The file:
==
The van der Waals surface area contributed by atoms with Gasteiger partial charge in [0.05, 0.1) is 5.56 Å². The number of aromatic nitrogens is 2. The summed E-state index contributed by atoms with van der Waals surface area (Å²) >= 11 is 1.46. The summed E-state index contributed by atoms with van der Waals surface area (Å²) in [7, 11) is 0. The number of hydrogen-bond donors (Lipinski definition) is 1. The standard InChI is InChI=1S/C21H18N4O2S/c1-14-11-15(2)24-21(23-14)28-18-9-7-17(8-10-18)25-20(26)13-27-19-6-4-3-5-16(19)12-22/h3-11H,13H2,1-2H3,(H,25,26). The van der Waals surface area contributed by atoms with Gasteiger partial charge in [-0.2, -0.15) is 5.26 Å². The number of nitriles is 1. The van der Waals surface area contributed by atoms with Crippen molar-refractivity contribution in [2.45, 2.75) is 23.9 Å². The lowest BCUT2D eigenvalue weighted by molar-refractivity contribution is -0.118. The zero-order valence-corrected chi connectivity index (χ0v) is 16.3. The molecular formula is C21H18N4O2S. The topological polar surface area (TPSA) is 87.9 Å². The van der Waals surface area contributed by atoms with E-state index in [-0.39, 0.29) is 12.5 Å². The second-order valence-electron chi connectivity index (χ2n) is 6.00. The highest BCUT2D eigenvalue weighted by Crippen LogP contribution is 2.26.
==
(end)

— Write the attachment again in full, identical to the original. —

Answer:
The van der Waals surface area contributed by atoms with Gasteiger partial charge in [0.05, 0.1) is 5.56 Å². The number of aromatic nitrogens is 2. The summed E-state index contributed by atoms with van der Waals surface area (Å²) >= 11 is 1.46. The summed E-state index contributed by atoms with van der Waals surface area (Å²) in [7, 11) is 0. The number of hydrogen-bond donors (Lipinski definition) is 1. The standard InChI is InChI=1S/C21H18N4O2S/c1-14-11-15(2)24-21(23-14)28-18-9-7-17(8-10-18)25-20(26)13-27-19-6-4-3-5-16(19)12-22/h3-11H,13H2,1-2H3,(H,25,26). The van der Waals surface area contributed by atoms with Gasteiger partial charge in [-0.2, -0.15) is 5.26 Å². The number of nitriles is 1. The van der Waals surface area contributed by atoms with Crippen molar-refractivity contribution in [2.45, 2.75) is 23.9 Å². The lowest BCUT2D eigenvalue weighted by molar-refractivity contribution is -0.118. The zero-order valence-corrected chi connectivity index (χ0v) is 16.3. The molecular formula is C21H18N4O2S. The topological polar surface area (TPSA) is 87.9 Å². The van der Waals surface area contributed by atoms with E-state index in [-0.39, 0.29) is 12.5 Å². The second-order valence-electron chi connectivity index (χ2n) is 6.00. The highest BCUT2D eigenvalue weighted by Crippen LogP contribution is 2.26.